Jerome Powell, chairman of the Federal Reserve, cheered markets last week by telling them: "We're not forecasting or expecting a recession". But that's no surprise, says David Rosenberg of Gluskin Sheff "Not once in the past five decades has the Fed ever predicted a recession not even in the month before it happened". As Rosenberg points out, Powell's predecessors Ben Bernanke and Alan Greenspan (pictured below) each made similar claims ahead of the financial crisis in 2008 and the tech bubble bursting in 2001 respectively.
At the end of the day, the US central bank is hardly going to come out with a negative statement about the economy if it can avoid it. "These guys (and the gals) are the resident cheerleaders," after all. On top of that, Powell is planning to cut interest rates further to stave off any collapse, reckons Rosenberg, who expects rates to fall back towards 0% and for quantitative easing (or something similar) to restart. "I still say we're retesting the zero bound before the cycle ends, with even more rounds of unconventional measures."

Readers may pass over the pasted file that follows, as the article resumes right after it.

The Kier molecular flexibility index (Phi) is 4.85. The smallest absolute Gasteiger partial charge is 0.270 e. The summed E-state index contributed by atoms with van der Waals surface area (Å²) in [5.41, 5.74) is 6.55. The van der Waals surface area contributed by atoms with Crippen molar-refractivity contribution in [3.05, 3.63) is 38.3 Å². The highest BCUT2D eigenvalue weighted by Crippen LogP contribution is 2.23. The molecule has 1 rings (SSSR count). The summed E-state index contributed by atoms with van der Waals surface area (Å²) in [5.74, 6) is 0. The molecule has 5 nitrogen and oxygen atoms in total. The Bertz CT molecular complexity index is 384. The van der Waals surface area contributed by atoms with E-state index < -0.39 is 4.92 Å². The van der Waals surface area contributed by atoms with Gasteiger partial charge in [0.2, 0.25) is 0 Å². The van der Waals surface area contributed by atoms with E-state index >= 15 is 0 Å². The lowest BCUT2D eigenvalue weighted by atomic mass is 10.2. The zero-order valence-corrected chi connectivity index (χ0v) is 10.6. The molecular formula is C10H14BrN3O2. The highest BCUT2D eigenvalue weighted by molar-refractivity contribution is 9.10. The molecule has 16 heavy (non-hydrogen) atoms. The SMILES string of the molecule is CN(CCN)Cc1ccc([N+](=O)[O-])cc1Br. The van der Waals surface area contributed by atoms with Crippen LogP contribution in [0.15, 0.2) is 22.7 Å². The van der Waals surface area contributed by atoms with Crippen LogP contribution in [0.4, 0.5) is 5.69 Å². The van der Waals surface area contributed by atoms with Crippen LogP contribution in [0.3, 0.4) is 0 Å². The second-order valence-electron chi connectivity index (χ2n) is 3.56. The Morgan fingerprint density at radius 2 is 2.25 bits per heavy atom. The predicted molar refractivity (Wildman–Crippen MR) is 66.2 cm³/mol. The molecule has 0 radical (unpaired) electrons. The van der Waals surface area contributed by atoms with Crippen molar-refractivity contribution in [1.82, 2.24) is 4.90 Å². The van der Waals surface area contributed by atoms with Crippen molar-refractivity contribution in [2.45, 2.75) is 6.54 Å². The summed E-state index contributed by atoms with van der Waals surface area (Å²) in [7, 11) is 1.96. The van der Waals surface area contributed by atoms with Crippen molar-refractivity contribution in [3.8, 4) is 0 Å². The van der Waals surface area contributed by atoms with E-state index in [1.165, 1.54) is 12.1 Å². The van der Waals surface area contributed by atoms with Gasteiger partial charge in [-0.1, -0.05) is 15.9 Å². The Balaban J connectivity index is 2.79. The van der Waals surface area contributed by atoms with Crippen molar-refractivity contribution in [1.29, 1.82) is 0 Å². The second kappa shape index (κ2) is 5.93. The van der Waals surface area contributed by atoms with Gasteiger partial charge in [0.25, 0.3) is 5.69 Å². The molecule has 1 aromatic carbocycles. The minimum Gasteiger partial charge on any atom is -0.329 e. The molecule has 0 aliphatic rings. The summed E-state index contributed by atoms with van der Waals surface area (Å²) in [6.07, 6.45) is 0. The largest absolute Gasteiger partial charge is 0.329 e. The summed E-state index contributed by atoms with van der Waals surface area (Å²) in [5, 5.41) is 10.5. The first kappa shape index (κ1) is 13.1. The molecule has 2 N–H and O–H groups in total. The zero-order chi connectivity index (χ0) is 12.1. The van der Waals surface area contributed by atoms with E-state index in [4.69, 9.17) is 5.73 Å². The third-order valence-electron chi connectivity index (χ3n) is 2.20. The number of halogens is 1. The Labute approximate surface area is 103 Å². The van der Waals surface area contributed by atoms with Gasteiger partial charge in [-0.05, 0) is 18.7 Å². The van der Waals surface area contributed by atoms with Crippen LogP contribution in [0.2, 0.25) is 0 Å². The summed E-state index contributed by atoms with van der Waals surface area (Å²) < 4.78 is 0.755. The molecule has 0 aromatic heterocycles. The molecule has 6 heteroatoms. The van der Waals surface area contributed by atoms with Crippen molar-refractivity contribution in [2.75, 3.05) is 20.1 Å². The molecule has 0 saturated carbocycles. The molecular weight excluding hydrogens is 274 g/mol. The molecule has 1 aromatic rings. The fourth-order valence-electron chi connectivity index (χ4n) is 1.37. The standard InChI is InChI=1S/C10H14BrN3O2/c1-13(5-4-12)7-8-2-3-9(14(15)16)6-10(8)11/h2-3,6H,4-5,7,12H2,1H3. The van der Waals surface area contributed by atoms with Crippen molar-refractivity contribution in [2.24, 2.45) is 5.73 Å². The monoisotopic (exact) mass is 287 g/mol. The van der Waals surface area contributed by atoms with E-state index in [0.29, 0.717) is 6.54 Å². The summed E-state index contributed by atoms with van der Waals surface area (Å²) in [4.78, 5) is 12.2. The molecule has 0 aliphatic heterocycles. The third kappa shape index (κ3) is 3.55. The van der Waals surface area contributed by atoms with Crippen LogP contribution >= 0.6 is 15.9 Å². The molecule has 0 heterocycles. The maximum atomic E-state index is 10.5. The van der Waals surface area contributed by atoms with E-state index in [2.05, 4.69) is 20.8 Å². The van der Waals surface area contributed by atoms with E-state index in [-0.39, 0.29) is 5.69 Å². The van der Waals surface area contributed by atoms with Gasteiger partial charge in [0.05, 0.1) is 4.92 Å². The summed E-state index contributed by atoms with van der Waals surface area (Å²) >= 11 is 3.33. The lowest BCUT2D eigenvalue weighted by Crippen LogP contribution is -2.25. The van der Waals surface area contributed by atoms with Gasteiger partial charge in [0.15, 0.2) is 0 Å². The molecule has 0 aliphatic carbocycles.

It's not just the US that is overly complacent about recession. An apparently solid Canadian jobs-market report belied the fact that "the engine is actually spluttering", with key sectors, such as retail employment, looking weak. The Canadian dollar, which surged on the initial report, is likely to lose ground when the Canadian central bank is "compelled to follow the Fed and the other 31 central banks who have cut rates so far this year".
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